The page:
Imagine being able to assure your students' parents that it was true what their fifth grader said the night before. Yes, you would be taking them to NASA for a field trip; yes, they'd be back in time to ride the bus home; and correct, no need to send money. Seem extraordinary? Not so for hundreds of Indiana teachers. In fact, some even took their classes for a walk on the moon. Throughout January and February, over two dozen Indiana schools are taking their students on virtual field trips to destinations such as Antarctica and the Acropolis as participants in Google for Education’s Expeditions Pioneer Program.
The Expedition trips are collections of virtual reality panoramas-360° photo spheres, 3D images and video- annotated with details, points of interest, and questions that make them easy to integrate into curriculum already used in schools. The Wildlife Conservation Society, PBS, the American Museum of Natural History, the Planetary Society, and the Palace of Versailles contributed to developing the curriculum for students. There are currently more than 120 tours in the Expeditions program.
Only 300-400 schools across the country have been able to experience the Expeditions Pioneer Program, which launched in September. The Indianapolis area was selected to be part of the latest round of visits. Schools participating in the program receive everything they need to travel: a tablet for the teacher, and Cardboard viewers and phones for every student. Using the tablet and editable notes, teachers can guide up to 50 students wearing the virtual reality viewers. Once the teacher selects a destination, the entire classroom jumps there automatically with the flourish of an anticipatory countdown.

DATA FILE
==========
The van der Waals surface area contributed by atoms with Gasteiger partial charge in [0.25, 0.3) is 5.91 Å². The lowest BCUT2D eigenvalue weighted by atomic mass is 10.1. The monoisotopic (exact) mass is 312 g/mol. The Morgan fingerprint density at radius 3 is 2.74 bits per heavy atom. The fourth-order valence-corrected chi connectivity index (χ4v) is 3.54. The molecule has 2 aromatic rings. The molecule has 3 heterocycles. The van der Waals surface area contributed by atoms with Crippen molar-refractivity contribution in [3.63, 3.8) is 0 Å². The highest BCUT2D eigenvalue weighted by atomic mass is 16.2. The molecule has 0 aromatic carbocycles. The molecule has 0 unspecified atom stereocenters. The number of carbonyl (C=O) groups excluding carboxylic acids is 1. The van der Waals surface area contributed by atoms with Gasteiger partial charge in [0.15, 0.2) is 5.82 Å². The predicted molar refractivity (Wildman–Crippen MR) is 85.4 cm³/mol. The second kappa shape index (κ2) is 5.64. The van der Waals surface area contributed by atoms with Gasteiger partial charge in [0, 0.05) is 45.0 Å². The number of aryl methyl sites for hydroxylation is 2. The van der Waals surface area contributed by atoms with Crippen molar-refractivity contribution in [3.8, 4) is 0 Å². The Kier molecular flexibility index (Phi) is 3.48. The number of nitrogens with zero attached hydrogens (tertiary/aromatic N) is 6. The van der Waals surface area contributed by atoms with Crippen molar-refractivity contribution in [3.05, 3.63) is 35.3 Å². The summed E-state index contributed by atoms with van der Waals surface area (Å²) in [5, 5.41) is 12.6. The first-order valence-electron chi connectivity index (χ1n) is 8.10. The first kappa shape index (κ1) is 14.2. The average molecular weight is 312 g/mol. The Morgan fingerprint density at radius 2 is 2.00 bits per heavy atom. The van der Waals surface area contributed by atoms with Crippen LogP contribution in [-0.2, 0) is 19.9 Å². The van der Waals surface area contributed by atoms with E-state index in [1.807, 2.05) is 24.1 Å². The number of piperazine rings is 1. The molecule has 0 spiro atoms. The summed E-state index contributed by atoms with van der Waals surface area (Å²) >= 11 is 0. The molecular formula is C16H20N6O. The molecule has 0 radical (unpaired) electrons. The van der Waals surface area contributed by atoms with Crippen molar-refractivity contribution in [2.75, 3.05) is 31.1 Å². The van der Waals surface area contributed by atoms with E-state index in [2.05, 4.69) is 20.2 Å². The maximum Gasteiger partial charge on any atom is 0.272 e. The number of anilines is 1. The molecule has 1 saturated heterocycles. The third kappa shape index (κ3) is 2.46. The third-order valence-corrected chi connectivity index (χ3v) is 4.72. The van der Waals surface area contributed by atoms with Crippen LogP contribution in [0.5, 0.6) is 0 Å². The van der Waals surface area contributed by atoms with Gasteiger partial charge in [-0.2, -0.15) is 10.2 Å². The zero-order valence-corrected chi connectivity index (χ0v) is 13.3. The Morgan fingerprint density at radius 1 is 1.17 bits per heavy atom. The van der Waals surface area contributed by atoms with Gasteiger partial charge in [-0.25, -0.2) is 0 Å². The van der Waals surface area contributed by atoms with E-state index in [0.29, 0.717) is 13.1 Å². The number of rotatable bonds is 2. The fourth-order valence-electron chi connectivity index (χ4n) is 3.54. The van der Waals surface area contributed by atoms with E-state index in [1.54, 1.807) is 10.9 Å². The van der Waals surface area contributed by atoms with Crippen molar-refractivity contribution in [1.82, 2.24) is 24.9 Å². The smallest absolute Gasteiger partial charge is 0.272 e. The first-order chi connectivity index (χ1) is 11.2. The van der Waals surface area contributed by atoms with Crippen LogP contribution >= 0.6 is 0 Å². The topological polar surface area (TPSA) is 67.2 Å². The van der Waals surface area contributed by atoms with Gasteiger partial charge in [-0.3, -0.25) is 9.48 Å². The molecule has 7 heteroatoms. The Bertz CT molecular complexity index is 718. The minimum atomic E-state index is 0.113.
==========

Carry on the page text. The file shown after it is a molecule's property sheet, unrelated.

During my visit to Evansville's Glenwood Leadership Academy, I got to witness several enthusiastic introductions like the one in this video. In this particular class, the teacher paused the tour to review instructions with the students. You will see that students were using two models of Google Cardboard.
Google Cardboard is a virtual reality viewer made almost entirely of actual cardboard. Cardboard allows anyone with a modern smartphone to experience virtual reality. There will be more than 2 million in circulation by the end of the year.